Rebirth of Reason


Machan's Musings - Limiting Outsourcing is Wrong and Harmful
by Tibor R. Machan

     Former Republican presidential candidate Pat Buchanan is still at itóhe wants to do something about the global competition that is making it tough for Americaís Big Three automakers to keep up. When the Big Three were flying high, the rest of the world hadnít yet discovered free markets, especially in labor. But now they have, and millions of people abroad are trading their labor for much less money than people in America are used to. Ergo, cars made abroadóand, incidentally, in American regions that arenít controlled by unionsócost less than those made at the plants of the Big Three. So Big Three and all those working for them need to make painful adjustments. Mr. Buchanan and other foes of global capitalism are calling for ways to combat these developments.

     But what is to be done? If my kid has been mowing your lawn for $5 an hour and he has gotten used to this, when some other kid offers to mow it for $3 an hour, my kid will be upset. He will have been outbid! The alternative of putting the competitor and the customer in chains isnít acceptable. Itís flat out morally wrong. The only thing my own kid can do is either find some other job where he can make his $5 an hour or lower his price and keep the job at $3 an hour or less.

     Now if I had given the mowing job to my child and got a better offer and took it, I could be faulted for my insensitivity as a parent. But most of us arenít related to those who work at the Big Three, so we do not owe them special considerations that trump commerce. Indeed, we would be quite unjust in turning down the better offer since that would mean we no longer play by the rules of free trade, of going by economic factors rather than something else unrelated to economics. This would be like changing the rules in some sport because the referee is a personal buddy of some players.

     But thatís not all. As far as helping American workers and firms is concerned, introducing special measures such as protectionism, high tariffs or duties, or anything else that restrains free trade cannot really work in their favor. Yes, for a little while, perhaps, a tariff on imported cars or steel may reduce their sale and increase the sale of domestic ones, although these days, when cars and their parts are made all over the globe, even this isnít likely. In time, however, because the Big Three will be charging more than what the market would require customers to pay, customers will be using more of their income for cars and less for other merchandise. This, in turn, will reduce the income of those making all that other merchandise being bought in smaller amounts, making it difficult for them to buy cars and whatever else they would want. That, in turn, will reduce the demand for the cars made by the Big Three and the benefits coming to their employees will still dry up.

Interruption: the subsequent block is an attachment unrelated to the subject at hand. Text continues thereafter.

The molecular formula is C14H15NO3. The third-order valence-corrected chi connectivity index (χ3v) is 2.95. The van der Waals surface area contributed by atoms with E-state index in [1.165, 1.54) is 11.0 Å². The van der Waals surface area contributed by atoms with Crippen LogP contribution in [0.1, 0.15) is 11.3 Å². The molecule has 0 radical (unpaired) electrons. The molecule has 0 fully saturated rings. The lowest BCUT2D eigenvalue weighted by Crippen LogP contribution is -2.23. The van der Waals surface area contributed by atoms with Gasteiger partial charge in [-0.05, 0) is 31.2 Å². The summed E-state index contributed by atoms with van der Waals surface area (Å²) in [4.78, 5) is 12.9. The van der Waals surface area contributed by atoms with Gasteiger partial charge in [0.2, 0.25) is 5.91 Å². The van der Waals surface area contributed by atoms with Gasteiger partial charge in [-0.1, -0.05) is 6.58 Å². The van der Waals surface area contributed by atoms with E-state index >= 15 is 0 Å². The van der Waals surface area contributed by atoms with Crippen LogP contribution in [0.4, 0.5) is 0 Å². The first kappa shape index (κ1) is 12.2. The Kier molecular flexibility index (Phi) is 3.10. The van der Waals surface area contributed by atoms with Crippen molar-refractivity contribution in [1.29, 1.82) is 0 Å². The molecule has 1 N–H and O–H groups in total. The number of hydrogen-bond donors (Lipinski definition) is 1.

In fact, ultimately to try to circumvent market forces would require a police stateówatching everyoneís buying and selling practices, controlling it all, sending in the cops wherever someone is dodging the officials who now run the show instead of market agents. And that is just what happens in a planned economy, leading, in the end, to drops in production, sales, employment, and economic growth.

     The way that Mr. Buchanan and his pals want to help American workers ultimately results in far greater harm to them than anything that the global economy would produce. Indeed, global capitalism rarely produces long term harms. Sure, one needs to adjust to new technologies and new competitors but this comes about relatively gradually and people can make the adjustment much easier than what would be necessary if the entirely system was to experience the impact of the inevitable bad judgments of planners, namely, economic collapse.

     The measures urged by Mr. Buchanan, namely, protectionism and restraint of trade, are like so many efforts to take shortcuts by means of violating the principles of the free market. They create hardships unheard of in free economies wherein changes are expected and people can prepare for them.
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